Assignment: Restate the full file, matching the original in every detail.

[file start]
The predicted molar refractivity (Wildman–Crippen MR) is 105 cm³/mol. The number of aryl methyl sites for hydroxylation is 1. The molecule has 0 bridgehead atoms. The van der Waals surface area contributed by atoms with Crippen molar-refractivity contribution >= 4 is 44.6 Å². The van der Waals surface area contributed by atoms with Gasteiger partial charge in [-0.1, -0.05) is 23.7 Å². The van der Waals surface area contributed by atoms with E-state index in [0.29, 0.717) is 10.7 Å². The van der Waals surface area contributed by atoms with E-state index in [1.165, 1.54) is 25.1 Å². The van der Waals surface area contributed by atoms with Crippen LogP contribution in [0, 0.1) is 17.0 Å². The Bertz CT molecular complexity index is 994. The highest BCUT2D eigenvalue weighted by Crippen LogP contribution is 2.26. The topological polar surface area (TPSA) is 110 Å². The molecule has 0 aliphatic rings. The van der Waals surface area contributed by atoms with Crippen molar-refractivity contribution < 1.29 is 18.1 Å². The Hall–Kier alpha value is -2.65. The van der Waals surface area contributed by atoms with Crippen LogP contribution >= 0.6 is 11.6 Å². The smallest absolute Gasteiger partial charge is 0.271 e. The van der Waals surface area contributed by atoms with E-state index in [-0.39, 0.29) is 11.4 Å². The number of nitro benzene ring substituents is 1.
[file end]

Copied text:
The predicted molar refractivity (Wildman–Crippen MR) is 105 cm³/mol. The number of aryl methyl sites for hydroxylation is 1. The molecule has 0 bridgehead atoms. The van der Waals surface area contributed by atoms with Crippen molar-refractivity contribution >= 4 is 44.6 Å². The van der Waals surface area contributed by atoms with Gasteiger partial charge in [-0.1, -0.05) is 23.7 Å². The van der Waals surface area contributed by atoms with E-state index in [0.29, 0.717) is 10.7 Å². The van der Waals surface area contributed by atoms with E-state index in [1.165, 1.54) is 25.1 Å². The van der Waals surface area contributed by atoms with Crippen LogP contribution in [0, 0.1) is 17.0 Å². The Bertz CT molecular complexity index is 994. The highest BCUT2D eigenvalue weighted by Crippen LogP contribution is 2.26. The topological polar surface area (TPSA) is 110 Å². The molecule has 0 aliphatic rings. The van der Waals surface area contributed by atoms with Crippen molar-refractivity contribution < 1.29 is 18.1 Å². The Hall–Kier alpha value is -2.65. The van der Waals surface area contributed by atoms with Crippen LogP contribution >= 0.6 is 11.6 Å². The smallest absolute Gasteiger partial charge is 0.271 e. The van der Waals surface area contributed by atoms with E-state index in [-0.39, 0.29) is 11.4 Å². The number of nitro benzene ring substituents is 1.